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Posted (edited)

https://www.chicksonright.com/youngconservatives/2019/03/21/ocasio-cortez-is-outraged-fox-news-is-calling-her-a-stereotypical-hispanic-name-2/?fbclid=IwAR1k_xxfZLibfq46YmGDeg9lBrabMiBo-S4ct5s8Q9U8XbqSwM33gVpwgFk

Democrat Congresswoman Alexandria Ocasio-Cortez took to social media on Wednesday evening to flip out on Fox News. She alleged the network hosts were conspiratorially saying her last name wrong in order to scare some of their viewers.

The New York Democrat said in a series of tweets that Fox News hosts like Laura Ingraham and Sean Hannity were saying only “Cortez” because “that sounds more stereotypically Hispanic and probably incites more anxiety for” viewers.

“Pro Tip,” she also said in the tweets. “My last name is not ‘Cortez,’ just as theirs isn’t ‘Ingra’ or ‘Carl’ or ‘Hann.’”

 

9 minutes ago, Muda69 said:

As for your bleeding heart, throwaway statistic of 40 million "hungry" Americans:  https://www.usatoday.com/story/opinion/2015/09/08/usda-hunger-charade-food-insecurity-column/71880492/

At Wal-Mart last night they were out of organic bananas, so I had to purchase the non-organic bananas.  According to the U.S. government that is "food insecurity."  Guess I'm now a statistic.  Where is my free stuff?

FYI - all bananas (that grow on a tree) are "organic"......

Edited by swordfish

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3 minutes ago, swordfish said:

FYI - all bananas (that grow on a tree) are "organic"......

Oh man,  you mean I'm being ripped of by paying about an extra 30 cents a pound for really no difference?  Where is government to stop this injustice?

 

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17 minutes ago, Muda69 said:

Oh man,  you mean I'm being ripped of by paying about an extra 30 cents a pound for really no difference?  Where is government to stop this injustice?

 

Not really Muda.......anything that is grown is by definition organic.......What you are wanting is probably something that you can feel reasonably assured is grown either pesticide-free or non-GMO, or some other "pure/natural" methodology......

Had this discussion 2 years ago at a Christmas party with a federal USDA inspector who was auditing the processes at my wife's company (a poultry company) to ensure they meet the requirements of the "level" of purity from hatch to grow-out to be able to put the "organic" label on the food they grow, slaughter and package.......In other words, it's all organic, it just has to meet certain requirements to be labeled organic.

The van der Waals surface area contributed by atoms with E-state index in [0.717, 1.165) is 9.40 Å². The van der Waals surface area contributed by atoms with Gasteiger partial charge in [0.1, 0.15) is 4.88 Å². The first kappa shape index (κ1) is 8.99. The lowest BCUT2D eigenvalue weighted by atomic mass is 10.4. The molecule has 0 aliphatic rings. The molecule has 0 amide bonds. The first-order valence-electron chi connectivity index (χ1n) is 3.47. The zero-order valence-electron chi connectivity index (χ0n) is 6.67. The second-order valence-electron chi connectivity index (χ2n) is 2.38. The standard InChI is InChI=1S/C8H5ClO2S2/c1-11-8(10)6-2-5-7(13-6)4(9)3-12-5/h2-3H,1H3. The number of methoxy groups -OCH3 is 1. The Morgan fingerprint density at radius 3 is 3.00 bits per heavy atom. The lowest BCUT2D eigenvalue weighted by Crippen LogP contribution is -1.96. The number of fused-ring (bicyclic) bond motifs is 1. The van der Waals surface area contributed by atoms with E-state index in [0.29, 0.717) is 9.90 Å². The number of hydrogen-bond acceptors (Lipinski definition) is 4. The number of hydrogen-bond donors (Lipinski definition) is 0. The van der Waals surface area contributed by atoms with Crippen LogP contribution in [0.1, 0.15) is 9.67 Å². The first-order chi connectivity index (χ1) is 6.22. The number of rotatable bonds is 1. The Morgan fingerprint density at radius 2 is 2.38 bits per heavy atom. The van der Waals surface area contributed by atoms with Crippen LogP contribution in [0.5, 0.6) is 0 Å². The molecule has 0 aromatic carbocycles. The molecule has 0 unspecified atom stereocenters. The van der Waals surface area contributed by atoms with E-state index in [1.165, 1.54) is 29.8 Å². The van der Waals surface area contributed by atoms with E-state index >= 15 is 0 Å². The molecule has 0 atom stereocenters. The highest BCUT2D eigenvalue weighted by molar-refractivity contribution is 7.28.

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30 minutes ago, swordfish said:

Not really Muda.......anything that is grown is by definition organic.......What you are wanting is probably something that you can feel reasonably assured is grown either pesticide-free or non-GMO, or some other "pure/natural" methodology......

Had this discussion 2 years ago at a Christmas party with a federal USDA inspector who was auditing the processes at my wife's company (a poultry company) to ensure they meet the requirements of the "level" of purity from hatch to grow-out to be able to put the "organic" label on the food they grow, slaughter and package.......In other words, it's all organic, it just has to meet certain requirements to be labeled organic.

Then why doesn't the label just say "organic" and not "pesticide-free", "non-GMO",  "pure", etc.?  Oh wait, it's government controlled.  Just answered my own question........

 

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12 minutes ago, Muda69 said:

Then why doesn't the label just say "organic" and not "pesticide-free", "non-GMO",  "pure", etc.?  Oh wait, it's government controlled.  Just answered my own question........

 

Oh it was enlightening.  

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Ocasio-Cortez Calls For Radical Gun Ban, Champions Confiscation: https://www.dailywire.com/news/44971/ocasio-cortez-calls-radical-gun-ban-champions-ryan-saavedra

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Democratic socialist Rep. Alexandria Ocasio-Cortez (D-NY) called for banning all semi-automatic firearms on Thursday night after championing New Zealand's radical new gun control measures, which includes government confiscation of nearly all semi-automatic firearms.

The 29-year-old congresswoman tweeted on Wednesday: "Sandy Hook happened 6 years ago and we can’t even get the Senate to hold a vote on universal background checks w/ #HR8. Christchurch happened, and within days New Zealand acted to get weapons of war out of the consumer market."

Included in that tweet was a video of liberal New Zealand Prime Minister Jacinda Ardern announcing the new gun control laws.

"This is what leadership looks like," Ocasio-Cortez added.

Ardern specifically stated in that speech that the government was going to be confiscating firearms from law abiding citizens. Arden said: